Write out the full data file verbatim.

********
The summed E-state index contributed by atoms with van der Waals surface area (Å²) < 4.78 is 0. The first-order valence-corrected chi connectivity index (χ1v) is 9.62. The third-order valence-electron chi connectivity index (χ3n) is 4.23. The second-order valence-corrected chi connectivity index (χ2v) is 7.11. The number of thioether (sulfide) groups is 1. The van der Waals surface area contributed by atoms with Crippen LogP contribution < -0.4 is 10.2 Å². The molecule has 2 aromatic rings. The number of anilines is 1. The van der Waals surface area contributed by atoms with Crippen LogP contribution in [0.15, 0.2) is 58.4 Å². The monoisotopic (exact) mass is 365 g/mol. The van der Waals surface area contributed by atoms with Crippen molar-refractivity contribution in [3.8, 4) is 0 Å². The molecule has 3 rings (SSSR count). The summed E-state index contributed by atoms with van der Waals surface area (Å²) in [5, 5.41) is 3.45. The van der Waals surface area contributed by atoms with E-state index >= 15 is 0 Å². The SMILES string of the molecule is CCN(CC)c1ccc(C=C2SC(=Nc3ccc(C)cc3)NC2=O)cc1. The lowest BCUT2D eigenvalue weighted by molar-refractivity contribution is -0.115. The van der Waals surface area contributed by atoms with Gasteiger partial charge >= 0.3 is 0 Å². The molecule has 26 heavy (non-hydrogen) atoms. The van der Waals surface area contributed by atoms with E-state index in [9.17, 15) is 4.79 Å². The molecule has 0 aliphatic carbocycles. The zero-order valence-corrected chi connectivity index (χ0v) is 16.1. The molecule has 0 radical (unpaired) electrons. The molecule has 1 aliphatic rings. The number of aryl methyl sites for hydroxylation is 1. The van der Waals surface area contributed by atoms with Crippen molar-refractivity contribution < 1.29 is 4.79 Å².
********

The summed E-state index contributed by atoms with van der Waals surface area (Å²) < 4.78 is 0. The first-order valence-corrected chi connectivity index (χ1v) is 9.62. The third-order valence-electron chi connectivity index (χ3n) is 4.23. The second-order valence-corrected chi connectivity index (χ2v) is 7.11. The number of thioether (sulfide) groups is 1. The van der Waals surface area contributed by atoms with Crippen LogP contribution < -0.4 is 10.2 Å². The molecule has 2 aromatic rings. The number of anilines is 1. The van der Waals surface area contributed by atoms with Crippen LogP contribution in [0.15, 0.2) is 58.4 Å². The monoisotopic (exact) mass is 365 g/mol. The van der Waals surface area contributed by atoms with Crippen molar-refractivity contribution in [3.8, 4) is 0 Å². The molecule has 3 rings (SSSR count). The summed E-state index contributed by atoms with van der Waals surface area (Å²) in [5, 5.41) is 3.45. The van der Waals surface area contributed by atoms with E-state index >= 15 is 0 Å². The SMILES string of the molecule is CCN(CC)c1ccc(C=C2SC(=Nc3ccc(C)cc3)NC2=O)cc1. The lowest BCUT2D eigenvalue weighted by molar-refractivity contribution is -0.115. The van der Waals surface area contributed by atoms with Gasteiger partial charge >= 0.3 is 0 Å². The molecule has 26 heavy (non-hydrogen) atoms. The van der Waals surface area contributed by atoms with E-state index in [9.17, 15) is 4.79 Å². The molecule has 0 aliphatic carbocycles. The zero-order valence-corrected chi connectivity index (χ0v) is 16.1. The molecule has 0 radical (unpaired) electrons. The molecule has 1 aliphatic rings. The number of aryl methyl sites for hydroxylation is 1. The van der Waals surface area contributed by atoms with Crippen molar-refractivity contribution < 1.29 is 4.79 Å².